When it comes to entering and receiving treatment for addiction to alcohol and drugs, that are many components involved as well as extensive planning and decisions to be made, which can become overwhelming for many individuals who have become desperate for relief from chemical dependency. More often than not, the choice to accept help and treatment for addiction is a long time coming for many addicts, finally occurring after years or perhaps even decades of active abuse and refusal of any sort of addiction treatment. Whether it takes an intervention or hitting a low-point in the course of being actively addicted, those who finally accept help soon realize that recovery is going to be a long journey that requires conviction, lots of hard words, the strength of will, and the support of family, friends, and other loved ones.
For individuals who are entering addiction treatment for the first time, they may often be ill-equipped and unprepared for the obligation that recovery entails, which can include having or arranging reliable transportation to and from and addiction treatment facility if participating in an outpatient program, finding or maintaining stable housing, making financial arrangements in order to cover the cost of addiction treatment, ensuring that each of the individual’s treatment needs are met, and so on. Then there are those who are entering an addiction recovery program after having previously participated in treatment and relapsed, who may now be aware of treatment techniques that haven’t been very effective in the past or whose prior circumstances have prevented the completion of treatment for one reason or another.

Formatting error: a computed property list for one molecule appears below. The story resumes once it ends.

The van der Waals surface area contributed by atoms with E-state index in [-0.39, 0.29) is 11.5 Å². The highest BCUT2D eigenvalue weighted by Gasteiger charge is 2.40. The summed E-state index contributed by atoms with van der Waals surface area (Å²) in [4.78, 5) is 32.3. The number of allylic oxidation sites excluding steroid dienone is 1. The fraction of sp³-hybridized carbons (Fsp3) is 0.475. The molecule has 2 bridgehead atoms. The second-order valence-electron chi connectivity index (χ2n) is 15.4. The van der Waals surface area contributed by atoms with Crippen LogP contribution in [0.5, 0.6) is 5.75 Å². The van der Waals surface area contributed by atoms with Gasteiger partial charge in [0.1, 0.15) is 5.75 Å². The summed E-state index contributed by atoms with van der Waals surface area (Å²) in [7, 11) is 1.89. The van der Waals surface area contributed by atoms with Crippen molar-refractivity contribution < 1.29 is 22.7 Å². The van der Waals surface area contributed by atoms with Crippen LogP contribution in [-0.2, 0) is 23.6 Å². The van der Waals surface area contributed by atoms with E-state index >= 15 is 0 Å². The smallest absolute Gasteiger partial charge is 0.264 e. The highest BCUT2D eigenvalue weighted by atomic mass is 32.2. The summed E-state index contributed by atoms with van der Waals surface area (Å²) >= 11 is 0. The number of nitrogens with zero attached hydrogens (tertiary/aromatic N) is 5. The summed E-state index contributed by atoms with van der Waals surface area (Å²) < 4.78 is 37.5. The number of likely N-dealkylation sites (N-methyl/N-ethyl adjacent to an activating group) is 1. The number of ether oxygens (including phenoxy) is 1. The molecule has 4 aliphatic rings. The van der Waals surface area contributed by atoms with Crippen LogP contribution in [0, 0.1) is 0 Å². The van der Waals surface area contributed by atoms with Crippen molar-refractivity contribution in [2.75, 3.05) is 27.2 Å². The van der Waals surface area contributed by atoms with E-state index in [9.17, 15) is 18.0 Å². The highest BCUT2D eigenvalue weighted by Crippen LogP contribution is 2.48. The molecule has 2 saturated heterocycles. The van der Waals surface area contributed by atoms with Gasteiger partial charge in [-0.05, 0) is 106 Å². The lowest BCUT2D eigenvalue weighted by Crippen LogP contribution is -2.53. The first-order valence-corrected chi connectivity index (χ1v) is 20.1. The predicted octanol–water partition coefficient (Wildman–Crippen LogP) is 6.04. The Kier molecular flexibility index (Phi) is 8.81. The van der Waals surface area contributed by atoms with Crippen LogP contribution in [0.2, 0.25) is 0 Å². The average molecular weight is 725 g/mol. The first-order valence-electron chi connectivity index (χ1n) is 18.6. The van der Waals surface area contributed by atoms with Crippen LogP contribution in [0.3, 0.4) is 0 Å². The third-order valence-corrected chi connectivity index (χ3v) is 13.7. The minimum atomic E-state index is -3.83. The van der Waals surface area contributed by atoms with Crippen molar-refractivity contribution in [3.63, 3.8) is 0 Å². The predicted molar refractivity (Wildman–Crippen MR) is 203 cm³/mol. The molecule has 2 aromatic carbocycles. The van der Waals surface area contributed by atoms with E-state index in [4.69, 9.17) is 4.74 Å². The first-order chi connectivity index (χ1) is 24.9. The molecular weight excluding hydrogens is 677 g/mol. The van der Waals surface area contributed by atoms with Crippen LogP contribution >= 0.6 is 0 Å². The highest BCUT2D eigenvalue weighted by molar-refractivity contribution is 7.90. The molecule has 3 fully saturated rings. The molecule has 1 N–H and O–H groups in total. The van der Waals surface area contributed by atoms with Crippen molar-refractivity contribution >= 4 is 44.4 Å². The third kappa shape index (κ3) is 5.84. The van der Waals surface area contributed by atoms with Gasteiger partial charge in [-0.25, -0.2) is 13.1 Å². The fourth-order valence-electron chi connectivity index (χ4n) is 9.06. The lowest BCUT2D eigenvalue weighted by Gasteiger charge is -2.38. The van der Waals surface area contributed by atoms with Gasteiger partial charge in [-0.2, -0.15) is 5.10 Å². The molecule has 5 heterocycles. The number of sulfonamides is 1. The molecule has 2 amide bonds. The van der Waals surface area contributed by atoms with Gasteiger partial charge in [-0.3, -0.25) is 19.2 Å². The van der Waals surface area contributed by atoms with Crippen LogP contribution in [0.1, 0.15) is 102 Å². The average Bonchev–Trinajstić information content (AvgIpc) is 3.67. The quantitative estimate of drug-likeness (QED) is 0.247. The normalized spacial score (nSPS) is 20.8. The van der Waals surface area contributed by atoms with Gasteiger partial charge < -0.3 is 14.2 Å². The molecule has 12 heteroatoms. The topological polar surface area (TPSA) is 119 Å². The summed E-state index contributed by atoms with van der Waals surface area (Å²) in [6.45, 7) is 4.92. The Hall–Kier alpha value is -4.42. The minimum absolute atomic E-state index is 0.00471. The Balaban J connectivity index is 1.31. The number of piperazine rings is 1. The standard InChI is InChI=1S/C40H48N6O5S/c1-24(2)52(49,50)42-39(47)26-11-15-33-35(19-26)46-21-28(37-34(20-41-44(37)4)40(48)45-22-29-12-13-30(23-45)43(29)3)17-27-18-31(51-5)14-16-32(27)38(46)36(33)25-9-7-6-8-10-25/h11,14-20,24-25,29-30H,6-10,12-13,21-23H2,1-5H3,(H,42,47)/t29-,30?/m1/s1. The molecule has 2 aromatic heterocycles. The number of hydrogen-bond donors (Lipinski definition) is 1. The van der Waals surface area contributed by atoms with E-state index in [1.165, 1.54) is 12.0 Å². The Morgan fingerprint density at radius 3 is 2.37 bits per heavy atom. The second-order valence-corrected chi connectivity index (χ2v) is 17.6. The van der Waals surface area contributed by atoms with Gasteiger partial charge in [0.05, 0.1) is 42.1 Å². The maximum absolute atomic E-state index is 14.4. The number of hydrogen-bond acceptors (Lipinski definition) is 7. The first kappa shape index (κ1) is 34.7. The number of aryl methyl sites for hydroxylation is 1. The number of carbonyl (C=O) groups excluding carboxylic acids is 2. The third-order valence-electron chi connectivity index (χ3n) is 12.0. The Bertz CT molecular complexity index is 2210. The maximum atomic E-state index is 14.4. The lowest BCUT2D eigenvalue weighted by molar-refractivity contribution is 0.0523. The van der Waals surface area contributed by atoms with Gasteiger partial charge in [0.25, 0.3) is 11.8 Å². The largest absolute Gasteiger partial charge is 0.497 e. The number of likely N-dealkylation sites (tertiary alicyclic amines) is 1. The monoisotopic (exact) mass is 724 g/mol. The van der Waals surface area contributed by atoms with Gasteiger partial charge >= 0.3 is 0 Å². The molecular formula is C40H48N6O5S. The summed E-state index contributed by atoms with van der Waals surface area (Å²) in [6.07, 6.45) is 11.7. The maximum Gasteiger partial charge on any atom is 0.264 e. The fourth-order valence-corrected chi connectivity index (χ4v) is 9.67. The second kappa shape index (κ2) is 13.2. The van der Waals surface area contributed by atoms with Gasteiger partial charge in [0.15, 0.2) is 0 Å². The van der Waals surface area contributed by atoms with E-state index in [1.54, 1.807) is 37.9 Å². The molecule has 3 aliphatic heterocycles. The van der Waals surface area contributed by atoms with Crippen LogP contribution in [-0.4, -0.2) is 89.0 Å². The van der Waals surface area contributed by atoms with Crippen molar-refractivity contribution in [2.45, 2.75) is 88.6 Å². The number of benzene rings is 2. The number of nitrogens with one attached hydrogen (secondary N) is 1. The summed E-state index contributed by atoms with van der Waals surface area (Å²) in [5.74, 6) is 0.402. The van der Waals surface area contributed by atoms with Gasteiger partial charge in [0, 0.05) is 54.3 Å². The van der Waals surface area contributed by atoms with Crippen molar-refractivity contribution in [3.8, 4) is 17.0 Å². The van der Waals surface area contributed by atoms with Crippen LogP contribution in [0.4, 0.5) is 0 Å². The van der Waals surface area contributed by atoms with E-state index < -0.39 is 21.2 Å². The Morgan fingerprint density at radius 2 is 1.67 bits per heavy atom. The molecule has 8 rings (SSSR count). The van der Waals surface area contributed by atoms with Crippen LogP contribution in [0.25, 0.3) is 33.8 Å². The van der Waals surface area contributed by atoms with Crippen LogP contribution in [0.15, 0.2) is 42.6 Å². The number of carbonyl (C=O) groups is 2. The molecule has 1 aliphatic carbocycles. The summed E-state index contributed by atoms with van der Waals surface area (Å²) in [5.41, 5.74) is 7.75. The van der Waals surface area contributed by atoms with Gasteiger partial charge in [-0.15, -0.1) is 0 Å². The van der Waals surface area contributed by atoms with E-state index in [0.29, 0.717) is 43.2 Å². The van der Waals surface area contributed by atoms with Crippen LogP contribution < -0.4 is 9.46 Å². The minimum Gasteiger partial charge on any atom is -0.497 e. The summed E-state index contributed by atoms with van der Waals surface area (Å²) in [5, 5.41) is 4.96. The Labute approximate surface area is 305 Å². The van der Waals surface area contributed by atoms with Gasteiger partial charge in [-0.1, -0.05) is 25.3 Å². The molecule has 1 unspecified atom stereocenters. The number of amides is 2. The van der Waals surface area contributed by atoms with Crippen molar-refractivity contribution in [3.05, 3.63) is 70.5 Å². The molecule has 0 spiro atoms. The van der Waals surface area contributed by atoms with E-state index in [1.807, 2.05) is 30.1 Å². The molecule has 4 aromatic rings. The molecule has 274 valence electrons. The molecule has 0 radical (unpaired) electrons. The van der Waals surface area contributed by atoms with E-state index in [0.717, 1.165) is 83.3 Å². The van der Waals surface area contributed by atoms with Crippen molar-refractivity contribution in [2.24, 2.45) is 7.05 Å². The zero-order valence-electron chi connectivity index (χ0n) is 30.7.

The success of an addict’s recovery depends on his or her will to do whatever it takes in the course of addiction treatment for sobriety to be long-lasting or even permanent. As such, there are some individuals who might require additional support throughout the processes of selecting and completing an addiction treatment program. Such individuals are prime candidates for the assistance of case managers.
What is Case Management?
In terms of addiction treatment, case management refers to the coordination, consolidation, and organization of recovery treatment and care for individuals who require or receive services from multiple organizations or agencies. More often than not, case management is handled by a single individual or a case manager. As such, case managers become a single point of contact with and among health and social services systems. Due to the sheer volume and variety of services that a case manager consolidates, they must be familiar with the protocols and requirements of each individual agency, which often requires case managers to initiate, negotiate, and mobilize the resources that an addict entering recovery needs. In short, case managers ensure that in addition to the client’s treatment needs, many of the individual’s other essential needs are met as well, especially those that might prevent the completion or success of addiction treatment.